Understanding Non-Current Liabilities | CFA Level I FSA
Let’s dive into non-current liabilities, which are all liabilities not classified as current or short-term. In this lesson, we’ll discuss long-term financial liabilities, how they’re reported, and deferred tax liabilities.
Long-Term Financial Liabilities
These liabilities include:
- Bank loans
- Notes payable
- Bonds payable
A company issues $100,000 of bonds at a discounted price of 98.0. The bonds are initially reported as a liability of $98,000. Over the bond’s life, the $2,000 discount is amortized, resulting in a liability of $100,000 at maturity.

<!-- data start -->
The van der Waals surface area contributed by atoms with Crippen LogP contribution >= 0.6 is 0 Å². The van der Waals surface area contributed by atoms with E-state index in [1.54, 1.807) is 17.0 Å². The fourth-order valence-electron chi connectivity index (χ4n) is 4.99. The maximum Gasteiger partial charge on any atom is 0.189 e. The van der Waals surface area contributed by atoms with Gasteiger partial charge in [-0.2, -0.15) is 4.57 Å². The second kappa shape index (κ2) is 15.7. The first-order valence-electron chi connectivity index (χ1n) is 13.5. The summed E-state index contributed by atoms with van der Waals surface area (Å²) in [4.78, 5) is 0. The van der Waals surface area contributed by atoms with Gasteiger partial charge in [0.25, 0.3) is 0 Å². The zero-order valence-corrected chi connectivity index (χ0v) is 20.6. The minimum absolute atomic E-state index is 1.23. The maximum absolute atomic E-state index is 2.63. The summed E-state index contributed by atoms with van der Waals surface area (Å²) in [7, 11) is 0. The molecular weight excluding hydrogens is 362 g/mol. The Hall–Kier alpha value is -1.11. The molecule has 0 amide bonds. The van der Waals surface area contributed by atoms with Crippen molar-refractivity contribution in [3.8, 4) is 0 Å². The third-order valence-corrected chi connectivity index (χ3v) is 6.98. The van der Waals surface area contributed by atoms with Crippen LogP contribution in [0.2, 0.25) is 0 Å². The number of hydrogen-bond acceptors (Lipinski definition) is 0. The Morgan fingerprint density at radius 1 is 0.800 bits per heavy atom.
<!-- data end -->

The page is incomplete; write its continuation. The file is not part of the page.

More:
Deferred Tax Liabilities
A deferred tax liability is a tax assessed for the current period but not yet paid. This deferral can arise from timing differences between tax accrual and payment, or differences in net income calculation methods for financial and tax purposes.
For instance, when a company earns income for the year and records the tax expense for that income in the current period but pays the cash in the next period, a deferred tax liability is created to balance the books.
A company uses accelerated depreciation for tax purposes and straight-line depreciation for financial statement purposes. Taxable income in earlier periods is lower than in later periods. Since less tax is paid in earlier periods, a deferred tax liability is created to account for the tax yet to be paid.
Deferred taxes can be complex, but we’ll discuss them more in a separate topic later on.